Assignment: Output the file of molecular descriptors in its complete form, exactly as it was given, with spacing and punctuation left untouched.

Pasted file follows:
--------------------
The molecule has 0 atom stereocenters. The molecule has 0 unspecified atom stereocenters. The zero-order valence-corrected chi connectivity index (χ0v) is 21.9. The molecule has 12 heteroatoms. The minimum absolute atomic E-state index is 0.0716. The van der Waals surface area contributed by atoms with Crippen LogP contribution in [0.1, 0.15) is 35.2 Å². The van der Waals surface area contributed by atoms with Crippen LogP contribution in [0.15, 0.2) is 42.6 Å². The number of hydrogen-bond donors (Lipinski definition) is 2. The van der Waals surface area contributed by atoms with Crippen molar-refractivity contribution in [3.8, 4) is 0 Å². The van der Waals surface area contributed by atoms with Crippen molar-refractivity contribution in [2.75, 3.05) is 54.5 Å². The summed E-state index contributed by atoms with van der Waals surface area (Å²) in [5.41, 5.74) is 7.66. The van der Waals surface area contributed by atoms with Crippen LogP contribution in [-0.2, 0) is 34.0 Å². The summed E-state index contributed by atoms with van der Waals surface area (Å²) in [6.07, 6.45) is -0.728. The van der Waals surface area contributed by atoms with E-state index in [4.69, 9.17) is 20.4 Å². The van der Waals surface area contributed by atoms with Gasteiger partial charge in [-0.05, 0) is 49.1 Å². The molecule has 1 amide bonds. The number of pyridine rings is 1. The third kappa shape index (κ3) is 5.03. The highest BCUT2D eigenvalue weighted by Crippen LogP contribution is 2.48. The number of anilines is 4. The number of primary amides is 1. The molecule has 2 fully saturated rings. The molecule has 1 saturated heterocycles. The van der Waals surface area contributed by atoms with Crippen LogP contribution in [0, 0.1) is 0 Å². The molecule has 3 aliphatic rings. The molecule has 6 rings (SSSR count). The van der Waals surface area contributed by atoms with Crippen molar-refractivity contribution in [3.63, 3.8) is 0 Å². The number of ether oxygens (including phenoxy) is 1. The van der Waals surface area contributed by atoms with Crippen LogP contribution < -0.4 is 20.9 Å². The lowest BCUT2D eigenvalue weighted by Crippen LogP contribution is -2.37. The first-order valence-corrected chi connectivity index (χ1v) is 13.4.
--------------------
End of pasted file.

The molecule has 0 atom stereocenters. The molecule has 0 unspecified atom stereocenters. The zero-order valence-corrected chi connectivity index (χ0v) is 21.9. The molecule has 12 heteroatoms. The minimum absolute atomic E-state index is 0.0716. The van der Waals surface area contributed by atoms with Crippen LogP contribution in [0.1, 0.15) is 35.2 Å². The van der Waals surface area contributed by atoms with Crippen LogP contribution in [0.15, 0.2) is 42.6 Å². The number of hydrogen-bond donors (Lipinski definition) is 2. The van der Waals surface area contributed by atoms with Crippen molar-refractivity contribution in [3.8, 4) is 0 Å². The van der Waals surface area contributed by atoms with Crippen molar-refractivity contribution in [2.75, 3.05) is 54.5 Å². The summed E-state index contributed by atoms with van der Waals surface area (Å²) in [5.41, 5.74) is 7.66. The van der Waals surface area contributed by atoms with Crippen LogP contribution in [-0.2, 0) is 34.0 Å². The summed E-state index contributed by atoms with van der Waals surface area (Å²) in [6.07, 6.45) is -0.728. The van der Waals surface area contributed by atoms with E-state index in [4.69, 9.17) is 20.4 Å². The van der Waals surface area contributed by atoms with Gasteiger partial charge in [-0.05, 0) is 49.1 Å². The molecule has 1 amide bonds. The number of pyridine rings is 1. The third kappa shape index (κ3) is 5.03. The highest BCUT2D eigenvalue weighted by Crippen LogP contribution is 2.48. The number of anilines is 4. The number of primary amides is 1. The molecule has 2 fully saturated rings. The molecule has 1 saturated heterocycles. The van der Waals surface area contributed by atoms with Crippen LogP contribution in [0, 0.1) is 0 Å². The molecule has 3 aliphatic rings. The molecule has 6 rings (SSSR count). The van der Waals surface area contributed by atoms with Crippen molar-refractivity contribution in [3.63, 3.8) is 0 Å². The number of ether oxygens (including phenoxy) is 1. The van der Waals surface area contributed by atoms with Crippen LogP contribution < -0.4 is 20.9 Å². The lowest BCUT2D eigenvalue weighted by Crippen LogP contribution is -2.37. The first-order valence-corrected chi connectivity index (χ1v) is 13.4.